Another village worth visiting for wine is Capmany which has Arché Pagès  and about 10 other wineries.
Heading in the other direction, one can go to Vilajuïga which has Empordàlia  that makes the Sinols brand. Additionally, they also have wine 'a granel' or in bulk that is of high quality and can be bought for less than 1.50€ a liter.
For those who can't make it to these wineries, thankfully the local wine shops in Figueres sell all these brands for those wishing to take back something from Figueres that isn't related to Dalí.
Figueres provides a variety of hotels, with rates much cheaper than in Barcelona, but generally comparable to Girona. In addition to actual hotel and hostel establishments there are a great many 'masias' in the area which are farm houses that were converted over to rural guest houses. The prices can be quite good and the accommodations very nice, although the proprietors rarely speak English and thus they can be tricky to find at times.
Hostal Galicia, Avd. Perpinyà, 34, ☎ +34 972 501 566, . A basic but well-priced and clean hotel just off the main road, similar in comfort level to Los Ángelesedit
Hostel Los Ángeles, Carrer de la Barceloneta, 10, ☎ +34 972 51 06 61, . Basic yet clean rooms and one of the more affordable options in Figueres with wifi available.edit
Hotel Rambla, Rambla, 33, ☎ +34 972 67 60 20, . Right on the Rambla in the center of town. Modern and fine overall. Generally considered to be a more basic hotel.edit
Hotel Sidorme - Figueres, Ctra. de Roses, Poligon Vilatenim Sud, ☎ +34 972 50 15 87, . A good distance from the center and better for those with cars, this is a very new hotel with very cheap rates on simple, but clean rooms. Part of the larger, Sidorme chain of hotels in Spain.edit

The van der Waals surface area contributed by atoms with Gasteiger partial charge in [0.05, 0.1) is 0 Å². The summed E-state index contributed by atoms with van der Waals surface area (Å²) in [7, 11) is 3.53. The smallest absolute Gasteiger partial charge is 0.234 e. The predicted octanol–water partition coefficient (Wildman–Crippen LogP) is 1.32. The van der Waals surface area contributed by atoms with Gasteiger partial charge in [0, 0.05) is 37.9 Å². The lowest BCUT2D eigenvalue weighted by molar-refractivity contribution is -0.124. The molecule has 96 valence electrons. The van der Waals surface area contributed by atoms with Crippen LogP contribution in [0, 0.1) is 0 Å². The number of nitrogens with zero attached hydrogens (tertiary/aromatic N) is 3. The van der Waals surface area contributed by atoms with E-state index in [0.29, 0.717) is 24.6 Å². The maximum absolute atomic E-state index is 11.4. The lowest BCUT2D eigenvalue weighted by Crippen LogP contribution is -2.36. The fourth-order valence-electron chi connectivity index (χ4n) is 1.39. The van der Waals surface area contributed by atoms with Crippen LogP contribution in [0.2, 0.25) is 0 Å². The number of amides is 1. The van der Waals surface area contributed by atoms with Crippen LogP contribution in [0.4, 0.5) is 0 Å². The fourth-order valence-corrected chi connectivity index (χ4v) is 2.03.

Hotel Bon Retorn, Carretera Nacional II a Km.3, ☎ +34 972 504623, . Not actually directly in Figueres and located a ways south of town, it requires visitors to have their own car.edit
Hotel Duran, Carrer Lausaca, 5, ☎ +34 972 501 250, . Convenient to the center and just off the Rambla, rooms start in the mid 50€ range if booked in advance.edit
Hotel Figueres Parc, Ctra. N II-a Km.9, 17730 Hostalets de Llers, ☎ +34 972 505151, . A very modern hotel a couple kilometers north of town. More targeted towards those with a car, but is a very calssy and upscale establishment.edit
Hotel Plaza Inn, Carrer Pujada del Castell 14, ☎ +34 972 514 540, . Just up the street from the Dalí Museum and quite central overall. Generally considered decent overall for the price with a lot of surrealist art decorating the place.edit
Hotel President, Avda. Salvador Dalí, 82, ☎ +34 972 501 700, . A very modern remnant of 70's construction that gets mixed reviews, but it generally thought to be clean overall. Very central all the local attractions though.edit
Hotel Ronda, Avda. Salvador Dalí, 17, ☎ +34 972 50 39 11, . Very much in the center, but right on the main road through town, although it is rather quiet at night.edit
Hotel Empordà, Avda. Salvador Dalí i Domènech,170, ☎ +34 972 50 05 62, . Definitely one of the nicest hotels in town, but also rather expensive. Convenient to those with cars as it is just off the main road through town, but is out of the immediate center. Excellent restaurant though.edit
Hotel Trave, Ctra. Olot, ☎ +34 972 500 616, . A three star affair just outside the center on the road to Olot. Better suited to those with cars, but definitely one of the higher-end hotels in the area.edit
Figueres is overall, a very safe town. Violent crime is extremely rare and most issues resolve around petty theft when they happen. As is the case in many places, beware of crowded areas and events as pickpockets can frequent these venues.
In the summer, it can get quite hot as is typical with coastal Catalonia. Make sure to drink plenty of water and cover your head if sensitive to heavy direct sunlight.
In the winter, it can be quite cold at times. While snow is exceptionally rare in Figueres proper, driving on the E-15 or the AP-7 north to France could very well require chains or snow tires near La Jonquera at certain times due to the pass often receiving a decent amount of snow. Likewise, driving west from Figueres, the mountain roads climb in elevation quite rapidly and snow is common, so plan car trips accordingly.